Christian actor Zachary Levi reveals it was therapy and faith in God that helped him out of the pit of depression in his new memoir, hoping it can help others facing the same situation.
In an exclusive interview with The Christian Post, Levi opens up about a dark time in his life just five years ago.
"When I was 37, about five years ago, I had a complete breakdown," Levi says. "And I basically came to the place where I didn't want to live anymore. And I was really very, very lucky that one of my sisters took it upon herself to go and search the internet for a place that I might be able to go and seek some really deep healing. I went to this three weeks of very intensive, life-changing life-saving therapy, that got me back on my feet. And simultaneously, because I went and did that work, all of a sudden, things in my life started opening up."
The Hollywood actor has played many roles, including the lead in the Christian film American Underdog.
In the interview, Levi shares that as a child, he was psychologically abused by his mother, herself a victim of unrecognized abuse, and later, by his stepfather. Generational trauma, the actor said, is both 'scientific and biblical.'
"As a young boy, with this big heart, who just wanted to go and love people, it was a very detrimental environment to grow up in. And what I learned was how to constantly run from the pain that I was suffering constantly. Go and run away from the abusiveness that was in my household through various addictions … it all became very unresolved, unhealed trauma."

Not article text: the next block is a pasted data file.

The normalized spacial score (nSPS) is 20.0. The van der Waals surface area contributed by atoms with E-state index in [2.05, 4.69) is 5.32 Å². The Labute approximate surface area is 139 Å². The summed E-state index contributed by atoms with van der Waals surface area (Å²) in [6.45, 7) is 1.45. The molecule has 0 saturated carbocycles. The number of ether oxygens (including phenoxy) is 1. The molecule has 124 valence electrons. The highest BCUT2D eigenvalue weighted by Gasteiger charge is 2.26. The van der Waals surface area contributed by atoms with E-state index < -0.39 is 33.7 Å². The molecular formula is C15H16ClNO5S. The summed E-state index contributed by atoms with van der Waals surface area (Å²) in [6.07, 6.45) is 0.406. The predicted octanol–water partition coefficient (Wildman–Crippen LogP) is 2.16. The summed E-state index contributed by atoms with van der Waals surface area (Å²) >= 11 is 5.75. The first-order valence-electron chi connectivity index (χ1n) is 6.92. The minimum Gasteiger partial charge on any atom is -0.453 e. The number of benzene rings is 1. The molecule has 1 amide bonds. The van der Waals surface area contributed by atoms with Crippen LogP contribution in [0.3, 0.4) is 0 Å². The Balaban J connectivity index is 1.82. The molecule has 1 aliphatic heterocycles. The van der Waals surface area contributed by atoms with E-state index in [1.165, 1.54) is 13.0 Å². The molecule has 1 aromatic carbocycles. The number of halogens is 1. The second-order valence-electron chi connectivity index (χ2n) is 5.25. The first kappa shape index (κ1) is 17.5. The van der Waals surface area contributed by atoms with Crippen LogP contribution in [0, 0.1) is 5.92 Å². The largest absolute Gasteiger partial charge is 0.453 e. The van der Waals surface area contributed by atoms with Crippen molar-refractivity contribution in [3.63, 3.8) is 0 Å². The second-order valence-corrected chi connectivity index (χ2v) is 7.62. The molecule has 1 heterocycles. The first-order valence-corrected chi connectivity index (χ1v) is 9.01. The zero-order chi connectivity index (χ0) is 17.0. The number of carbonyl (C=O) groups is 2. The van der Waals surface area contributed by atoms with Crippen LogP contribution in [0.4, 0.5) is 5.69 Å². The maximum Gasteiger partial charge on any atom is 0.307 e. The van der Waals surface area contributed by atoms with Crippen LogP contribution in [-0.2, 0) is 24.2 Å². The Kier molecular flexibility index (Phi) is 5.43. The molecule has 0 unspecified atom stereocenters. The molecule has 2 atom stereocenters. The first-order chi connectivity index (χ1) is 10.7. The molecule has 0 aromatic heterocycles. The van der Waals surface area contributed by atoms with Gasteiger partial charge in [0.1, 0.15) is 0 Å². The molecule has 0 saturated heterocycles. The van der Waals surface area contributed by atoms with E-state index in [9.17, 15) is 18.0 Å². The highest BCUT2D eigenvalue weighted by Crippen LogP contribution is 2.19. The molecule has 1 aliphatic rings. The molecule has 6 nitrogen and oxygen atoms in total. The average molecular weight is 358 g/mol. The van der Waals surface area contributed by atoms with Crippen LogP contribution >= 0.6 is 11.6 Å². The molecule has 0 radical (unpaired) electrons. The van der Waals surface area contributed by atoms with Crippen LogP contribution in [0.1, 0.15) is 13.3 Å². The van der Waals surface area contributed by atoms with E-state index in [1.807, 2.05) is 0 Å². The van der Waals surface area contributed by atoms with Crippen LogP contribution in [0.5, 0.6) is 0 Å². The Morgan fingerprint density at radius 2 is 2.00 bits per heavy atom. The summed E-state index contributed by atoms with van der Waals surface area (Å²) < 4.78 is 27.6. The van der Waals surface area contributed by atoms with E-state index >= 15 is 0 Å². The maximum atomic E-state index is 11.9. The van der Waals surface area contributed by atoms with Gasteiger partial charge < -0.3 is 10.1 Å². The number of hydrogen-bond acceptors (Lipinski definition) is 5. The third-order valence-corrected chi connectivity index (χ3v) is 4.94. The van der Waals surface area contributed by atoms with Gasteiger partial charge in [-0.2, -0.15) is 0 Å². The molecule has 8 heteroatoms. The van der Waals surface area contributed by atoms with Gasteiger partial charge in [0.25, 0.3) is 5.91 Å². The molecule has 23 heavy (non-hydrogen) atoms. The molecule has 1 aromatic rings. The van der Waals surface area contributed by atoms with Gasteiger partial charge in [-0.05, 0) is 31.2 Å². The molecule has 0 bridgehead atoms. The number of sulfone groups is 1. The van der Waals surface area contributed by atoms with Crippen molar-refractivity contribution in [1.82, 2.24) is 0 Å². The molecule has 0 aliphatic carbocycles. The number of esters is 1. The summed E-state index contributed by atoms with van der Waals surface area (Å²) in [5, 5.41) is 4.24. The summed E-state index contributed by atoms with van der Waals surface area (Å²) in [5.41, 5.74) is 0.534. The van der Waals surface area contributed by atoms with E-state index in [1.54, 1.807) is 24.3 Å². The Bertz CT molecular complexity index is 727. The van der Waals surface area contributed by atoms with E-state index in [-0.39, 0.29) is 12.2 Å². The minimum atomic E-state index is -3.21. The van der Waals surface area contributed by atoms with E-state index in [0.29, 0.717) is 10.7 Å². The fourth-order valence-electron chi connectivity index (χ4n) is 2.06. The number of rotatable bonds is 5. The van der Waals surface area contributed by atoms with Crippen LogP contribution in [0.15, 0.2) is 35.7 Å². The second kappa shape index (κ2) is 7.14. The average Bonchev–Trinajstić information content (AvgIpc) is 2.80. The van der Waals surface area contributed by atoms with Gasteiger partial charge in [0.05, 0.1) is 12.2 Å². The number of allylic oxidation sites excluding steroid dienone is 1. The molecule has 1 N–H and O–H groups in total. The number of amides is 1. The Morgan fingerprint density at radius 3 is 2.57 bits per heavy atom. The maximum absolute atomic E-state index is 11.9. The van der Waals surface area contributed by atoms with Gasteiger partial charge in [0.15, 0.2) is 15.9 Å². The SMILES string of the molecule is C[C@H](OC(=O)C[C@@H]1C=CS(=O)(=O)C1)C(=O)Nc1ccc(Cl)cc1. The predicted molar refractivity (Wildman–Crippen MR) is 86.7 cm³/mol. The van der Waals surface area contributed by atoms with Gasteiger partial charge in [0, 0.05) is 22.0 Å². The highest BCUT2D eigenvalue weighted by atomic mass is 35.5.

From that pain in the light of Hollywood, he turned to sex, drugs and alcohol to cope with his pain. But it wasn’t until his 2015 divorce from actress Missy Peregrym, he said, that his inner turmoil came to head.
"Little did I know that all of that was feeding into the same trauma that I experienced as a child and I was just reliving a lot of that pain over and over and over again. The enemy, the darkness tells us you're uniquely broken; nobody's been broken like you, nobody's going to understand your brokenness, everyone's going to think, ‘Wow, how weird they're broken like this because nobody is broken like this."
Levi says he now understands that it's a lie 'from the pit of hell.' He writes about it in his new memoir Radical Love: Learning to Accept Yourself and Others.
"No amount of performance is ever going to ultimately earn your worth or your love; you are lovable, and you are loved simply because you are. The fact that we exist is a miracle. We are all these walking, talking miracles. We are all children of God, and we are all worthy of being loved on every possible level. I think that's the biggest thing that Christ was trying to get us all to understand when He was here."